I am happy to report that there was a lot more attention at this meeting than there has been in years past to what we refer to as “survivorship care.” However, I am not sure I like the term. I worry that it puts an emphasis on those who have completed treatment and may be “cured” and separates them from patients who are being treated for a recurrence or metastatic disease.  When we think about the collateral damage that a woman can live with long after treatment, and how women can manage it, I think palliative care is a better way to discuss what we are talking about: acknowledging and alleviating short- and long-term side effects.

Many people have previously associated palliative care with end of life and hospice care. But palliative care actually involves addressing and treating the symptoms of cancer and its treatment. There were several sessions on palliative care at this ASCO meeting, which I think reflects the growing understanding that an oncologist’s job is not only to save your life but also to address, and, when possible, prevent the consequences of treatment.

There is no question that palliative care benefits cancer patients. But as one study presented at ASCO found, it can benefit caregivers, too. In this study, called ENABLE, 207 patients with advanced disease (a euphemism for metastases) were randomized to receive 24 months of phone-based palliative support immediately post-diagnosis or three months after their advanced cancer diagnosis.

The researchers reported that the caregivers caring for patients who started palliative care right away experienced less depression and had a better quality of life than the caregivers of the patients whose palliative care was delayed for three months. The patients who received the immediate palliative care also had longer survival.

This will not come as a surprise to those of us who have dealt with a cancer diagnosis or have cared for someone with cancer. Although this study only looked at patients with metastatic disease, I think we all need palliative care for our collateral damage. Palliative care should start when treatment starts.

Oncologists, surgeons, and radiation therapists are good at treating cancer, but they are not as good at dealing with the consequences of cancer and its treatments and maybe they are not the right ones to do it. Many cancer centers are starting to acknowledge this with what they call Supportive Care teams including specialists in palliative care.  I can only cheer and say it is about time!

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3 Responses to Survivorship Care and Palliative Care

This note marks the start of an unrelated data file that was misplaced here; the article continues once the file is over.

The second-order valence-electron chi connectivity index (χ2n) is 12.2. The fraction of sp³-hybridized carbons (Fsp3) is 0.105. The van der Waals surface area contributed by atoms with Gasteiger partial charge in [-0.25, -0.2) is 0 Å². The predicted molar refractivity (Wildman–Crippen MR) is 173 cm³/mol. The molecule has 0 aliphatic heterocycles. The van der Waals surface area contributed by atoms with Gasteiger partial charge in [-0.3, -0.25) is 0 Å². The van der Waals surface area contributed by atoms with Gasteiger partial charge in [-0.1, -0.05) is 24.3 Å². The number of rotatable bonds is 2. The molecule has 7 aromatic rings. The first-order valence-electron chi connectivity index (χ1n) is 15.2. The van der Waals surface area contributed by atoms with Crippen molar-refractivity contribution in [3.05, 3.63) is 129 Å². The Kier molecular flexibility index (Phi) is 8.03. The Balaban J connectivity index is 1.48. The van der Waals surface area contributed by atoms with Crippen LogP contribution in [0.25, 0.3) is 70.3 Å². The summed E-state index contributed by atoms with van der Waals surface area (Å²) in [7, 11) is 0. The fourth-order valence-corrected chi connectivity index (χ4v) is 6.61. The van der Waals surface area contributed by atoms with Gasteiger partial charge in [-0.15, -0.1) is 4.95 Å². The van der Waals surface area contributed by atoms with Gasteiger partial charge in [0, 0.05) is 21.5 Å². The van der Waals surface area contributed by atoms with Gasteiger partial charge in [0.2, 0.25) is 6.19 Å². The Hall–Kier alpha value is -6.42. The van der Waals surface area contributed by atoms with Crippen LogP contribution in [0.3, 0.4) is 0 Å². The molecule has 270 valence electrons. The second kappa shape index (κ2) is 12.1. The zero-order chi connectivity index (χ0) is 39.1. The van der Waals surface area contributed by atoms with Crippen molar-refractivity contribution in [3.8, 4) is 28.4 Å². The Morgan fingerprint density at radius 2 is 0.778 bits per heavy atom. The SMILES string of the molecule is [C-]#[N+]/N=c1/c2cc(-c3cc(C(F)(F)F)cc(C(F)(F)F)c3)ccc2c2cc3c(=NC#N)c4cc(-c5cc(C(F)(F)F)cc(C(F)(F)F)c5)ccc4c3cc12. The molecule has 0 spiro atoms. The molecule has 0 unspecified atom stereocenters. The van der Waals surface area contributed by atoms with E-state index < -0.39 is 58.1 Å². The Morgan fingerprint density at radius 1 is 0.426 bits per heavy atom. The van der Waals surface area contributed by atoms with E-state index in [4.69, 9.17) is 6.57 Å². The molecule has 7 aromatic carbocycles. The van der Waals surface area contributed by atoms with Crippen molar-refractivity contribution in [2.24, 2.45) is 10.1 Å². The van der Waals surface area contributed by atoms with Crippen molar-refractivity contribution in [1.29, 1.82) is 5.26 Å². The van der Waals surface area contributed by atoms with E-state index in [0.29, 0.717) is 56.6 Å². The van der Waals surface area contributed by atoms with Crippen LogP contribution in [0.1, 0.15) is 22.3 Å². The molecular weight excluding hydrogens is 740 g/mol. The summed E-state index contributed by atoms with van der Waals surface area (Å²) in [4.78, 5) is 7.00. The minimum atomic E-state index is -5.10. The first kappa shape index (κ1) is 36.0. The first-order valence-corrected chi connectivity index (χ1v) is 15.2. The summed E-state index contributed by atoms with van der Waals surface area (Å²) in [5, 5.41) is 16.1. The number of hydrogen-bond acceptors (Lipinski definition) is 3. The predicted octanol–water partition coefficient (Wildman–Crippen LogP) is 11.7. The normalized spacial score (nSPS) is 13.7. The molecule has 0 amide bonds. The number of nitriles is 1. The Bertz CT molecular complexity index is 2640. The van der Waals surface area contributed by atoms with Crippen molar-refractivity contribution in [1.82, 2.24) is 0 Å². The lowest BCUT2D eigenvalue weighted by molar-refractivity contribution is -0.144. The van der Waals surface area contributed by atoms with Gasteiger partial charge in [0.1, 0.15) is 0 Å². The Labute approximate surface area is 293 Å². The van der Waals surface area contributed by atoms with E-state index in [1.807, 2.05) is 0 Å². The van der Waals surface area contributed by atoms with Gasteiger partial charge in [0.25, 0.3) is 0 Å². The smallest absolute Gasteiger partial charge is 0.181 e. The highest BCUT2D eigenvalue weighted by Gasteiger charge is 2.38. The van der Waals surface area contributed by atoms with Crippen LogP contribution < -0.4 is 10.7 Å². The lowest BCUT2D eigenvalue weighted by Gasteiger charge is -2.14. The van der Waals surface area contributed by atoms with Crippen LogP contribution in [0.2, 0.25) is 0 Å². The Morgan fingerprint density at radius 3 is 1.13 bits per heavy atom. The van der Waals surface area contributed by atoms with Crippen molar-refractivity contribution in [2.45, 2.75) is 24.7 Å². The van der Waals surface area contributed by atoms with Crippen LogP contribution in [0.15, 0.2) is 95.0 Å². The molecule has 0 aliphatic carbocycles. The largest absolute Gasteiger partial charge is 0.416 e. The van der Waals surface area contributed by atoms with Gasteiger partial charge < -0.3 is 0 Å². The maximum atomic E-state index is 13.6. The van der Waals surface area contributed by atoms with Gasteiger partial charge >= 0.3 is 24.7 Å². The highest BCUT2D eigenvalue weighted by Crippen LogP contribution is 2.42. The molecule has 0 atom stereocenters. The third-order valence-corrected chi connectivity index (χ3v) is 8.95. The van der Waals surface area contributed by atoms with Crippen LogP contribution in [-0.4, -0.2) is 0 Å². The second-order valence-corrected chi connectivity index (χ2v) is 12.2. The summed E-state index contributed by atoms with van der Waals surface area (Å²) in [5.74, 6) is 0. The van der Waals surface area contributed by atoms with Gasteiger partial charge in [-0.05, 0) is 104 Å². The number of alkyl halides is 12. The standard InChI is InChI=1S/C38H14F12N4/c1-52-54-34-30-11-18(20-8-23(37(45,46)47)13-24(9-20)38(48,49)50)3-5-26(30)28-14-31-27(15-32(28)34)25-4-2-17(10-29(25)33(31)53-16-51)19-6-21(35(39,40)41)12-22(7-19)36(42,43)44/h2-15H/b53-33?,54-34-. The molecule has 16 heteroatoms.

1. Gwen O'Brien says:

    Oh the collateral damage after 12 years of being cancer free…the physical pain, the emotional pain. It’s still raw. And it makes me wonder if I am crazy….I’m grateful I’m still alive, but oh the collateral damage.

  2. Ginny Sain says:

    I am so glad they are looking into Supportive Care,etc. My oncologist was terrific but I felt I’ve been on my own since then. Living a ways from the treatment center I’ve not been able to take advantage of certain offers. Thank you.

  3. 65chevy says:

    While starting palliative care early has benefits for the caregiver.. what real benefit does it have for the terminal patient! I’m sorry.. Advanced Breast Cancer is a terminal condition. THere is no cure for it, and today’s treatments for it are extremely toxic.. However we seem to have more choices than people with earlier stage cancers where the collateral damage can be worse than the cancer itself..

    Imagine feeling well, enduring treatment, and being told that you are only going to get palliative care! That is exactly what advanced breast cancer patients are told.. We are told we are going to get this, but we don’t. We get nothing but crap treatments that may or may not work.. Tumors are not tested, we don’t even get the genetic tests that we want. Nothing really happens unless we either force an issue, or have an oncologist who has more smarts than usual..

    I did not like being told I would only be treated palliatively… It’s depressing… I didn’t even get any palliative treatment.. but then I was savvy enough to figure out for myself what sort of treatment is the best for me.. I am basically treating myself, with some prescriptions from my oncologist at this point in time..

    Palliation is a loaded term that sends a lot of us into a depressive spiral that leads to an earlier than necessary death… Sorry.. From where I sit, that’s what I see..

    I don’t see it applying to me.. and I don’t see any of the treatment centers that I’ve been to applying it to people with my condition.. If only for the caregiver..

    I am the only one who sees that the benefit is for the caregiver? What about the patient? We really don’t count because we are terminal.. Palliate us so that we remain sweet docile and quiet.. It is the caregiver that seems much more important than us..

    Supportive care, and compassion seem to be slogans with no truth behind them..

    Patients need to reach out and grab whatever of this morass with as many claws as they can find because I tell you, the medical establishment doesn’t dole out these candies to us as a matter of business.

    chev

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